Swine flu is the popular name for Influenza (Flu) caused by a relatively new strain of Influenza virus A. The virus appeared to be a new strain H1N1 which resulted when a previous triple re assortment of bird, swine and human flu viruses further combined with a Eurasian pig flu virus, leading to the term “swine flu”. The virus actually results in respiratory infection.
Swine influenza virus was first isolated from pigs in 1930 in the U.S. And in human, it was initially seen in Mexico in 2009. It started spreading fast around the world, so the World Health Organization called it a pandemic that time. Since then, people have continued to get sick from swine flu.
Influenza virus is spread when infected people cough or sneeze. They spray tiny drops of the virus into the air. When we inhale contaminated droplets or transfer live virus from a contaminated surface to our eyes, nose or mouth they infect the cells lining your nose, throat and lungs and hence we catch swine flu. But we can’t catch swine flu from eating pork.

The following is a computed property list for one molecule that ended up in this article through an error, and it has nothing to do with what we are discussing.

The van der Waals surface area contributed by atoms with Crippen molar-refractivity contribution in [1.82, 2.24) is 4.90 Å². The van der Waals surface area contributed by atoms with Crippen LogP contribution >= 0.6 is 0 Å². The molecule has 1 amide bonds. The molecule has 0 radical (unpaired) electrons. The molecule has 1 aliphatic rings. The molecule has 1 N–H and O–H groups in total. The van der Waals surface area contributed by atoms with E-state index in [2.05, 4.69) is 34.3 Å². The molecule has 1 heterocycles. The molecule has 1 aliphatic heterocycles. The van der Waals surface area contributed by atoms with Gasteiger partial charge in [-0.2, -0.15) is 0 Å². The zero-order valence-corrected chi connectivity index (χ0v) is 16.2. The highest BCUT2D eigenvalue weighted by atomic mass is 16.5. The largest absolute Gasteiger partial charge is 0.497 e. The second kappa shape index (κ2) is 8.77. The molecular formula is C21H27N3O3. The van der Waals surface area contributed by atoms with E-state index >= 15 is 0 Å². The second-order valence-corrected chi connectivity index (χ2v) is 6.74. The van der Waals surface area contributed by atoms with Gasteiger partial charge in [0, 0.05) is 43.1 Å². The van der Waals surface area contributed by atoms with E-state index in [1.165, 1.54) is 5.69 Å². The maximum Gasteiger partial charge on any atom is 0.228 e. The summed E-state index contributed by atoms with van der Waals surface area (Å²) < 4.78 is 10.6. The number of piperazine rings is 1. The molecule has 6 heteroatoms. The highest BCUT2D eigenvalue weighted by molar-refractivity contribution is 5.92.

The incubation period for swine flu is about one to four days. This means is we will start to experience flu symptoms anywhere between 24 hours and 4 days after the exposure.
Same antiviral drugs that are used to treat seasonal flu also work against H1N1 swine flu. Most commonly used antiviral are Oseltamivir, peramivir , and zanamivir. These antiviral drugs reduces the severity of symptoms, and possibly the risk of complications. But, flu viruses can develop resistance to these drugs. Vaccination is the best way to prevent or reduce the chances of becoming infected with influenza viruses.
Besides a medications, there are other things you can do to stay healthy.